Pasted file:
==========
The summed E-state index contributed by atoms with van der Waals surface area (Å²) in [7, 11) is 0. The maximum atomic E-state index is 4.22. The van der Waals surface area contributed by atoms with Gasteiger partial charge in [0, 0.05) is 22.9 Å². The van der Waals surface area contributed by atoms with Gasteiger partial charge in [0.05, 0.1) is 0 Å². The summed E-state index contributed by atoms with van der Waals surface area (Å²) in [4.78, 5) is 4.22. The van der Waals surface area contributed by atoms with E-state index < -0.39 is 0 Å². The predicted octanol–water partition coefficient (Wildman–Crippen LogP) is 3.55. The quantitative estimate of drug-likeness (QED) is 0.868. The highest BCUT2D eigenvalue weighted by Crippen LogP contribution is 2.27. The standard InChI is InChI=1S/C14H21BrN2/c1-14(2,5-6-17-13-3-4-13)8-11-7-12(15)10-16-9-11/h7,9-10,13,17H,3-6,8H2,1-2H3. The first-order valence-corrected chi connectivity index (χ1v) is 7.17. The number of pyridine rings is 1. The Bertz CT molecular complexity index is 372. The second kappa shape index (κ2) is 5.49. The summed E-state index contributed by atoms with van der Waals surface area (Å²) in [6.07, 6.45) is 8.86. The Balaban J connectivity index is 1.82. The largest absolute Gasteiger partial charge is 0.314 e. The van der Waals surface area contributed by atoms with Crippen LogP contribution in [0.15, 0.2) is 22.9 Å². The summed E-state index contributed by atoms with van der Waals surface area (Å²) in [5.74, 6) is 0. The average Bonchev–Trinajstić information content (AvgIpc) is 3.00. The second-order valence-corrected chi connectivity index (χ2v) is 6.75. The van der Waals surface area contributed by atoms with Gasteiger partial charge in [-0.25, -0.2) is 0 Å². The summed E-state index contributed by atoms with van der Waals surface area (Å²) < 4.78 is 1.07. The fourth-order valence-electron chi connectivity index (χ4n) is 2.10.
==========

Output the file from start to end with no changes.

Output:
The summed E-state index contributed by atoms with van der Waals surface area (Å²) in [7, 11) is 0. The maximum atomic E-state index is 4.22. The van der Waals surface area contributed by atoms with Gasteiger partial charge in [0, 0.05) is 22.9 Å². The van der Waals surface area contributed by atoms with Gasteiger partial charge in [0.05, 0.1) is 0 Å². The summed E-state index contributed by atoms with van der Waals surface area (Å²) in [4.78, 5) is 4.22. The van der Waals surface area contributed by atoms with E-state index < -0.39 is 0 Å². The predicted octanol–water partition coefficient (Wildman–Crippen LogP) is 3.55. The quantitative estimate of drug-likeness (QED) is 0.868. The highest BCUT2D eigenvalue weighted by Crippen LogP contribution is 2.27. The standard InChI is InChI=1S/C14H21BrN2/c1-14(2,5-6-17-13-3-4-13)8-11-7-12(15)10-16-9-11/h7,9-10,13,17H,3-6,8H2,1-2H3. The first-order valence-corrected chi connectivity index (χ1v) is 7.17. The number of pyridine rings is 1. The Bertz CT molecular complexity index is 372. The second kappa shape index (κ2) is 5.49. The summed E-state index contributed by atoms with van der Waals surface area (Å²) in [6.07, 6.45) is 8.86. The Balaban J connectivity index is 1.82. The largest absolute Gasteiger partial charge is 0.314 e. The van der Waals surface area contributed by atoms with Crippen LogP contribution in [0.15, 0.2) is 22.9 Å². The summed E-state index contributed by atoms with van der Waals surface area (Å²) in [5.74, 6) is 0. The average Bonchev–Trinajstić information content (AvgIpc) is 3.00. The second-order valence-corrected chi connectivity index (χ2v) is 6.75. The van der Waals surface area contributed by atoms with Gasteiger partial charge in [-0.25, -0.2) is 0 Å². The summed E-state index contributed by atoms with van der Waals surface area (Å²) < 4.78 is 1.07. The fourth-order valence-electron chi connectivity index (χ4n) is 2.10.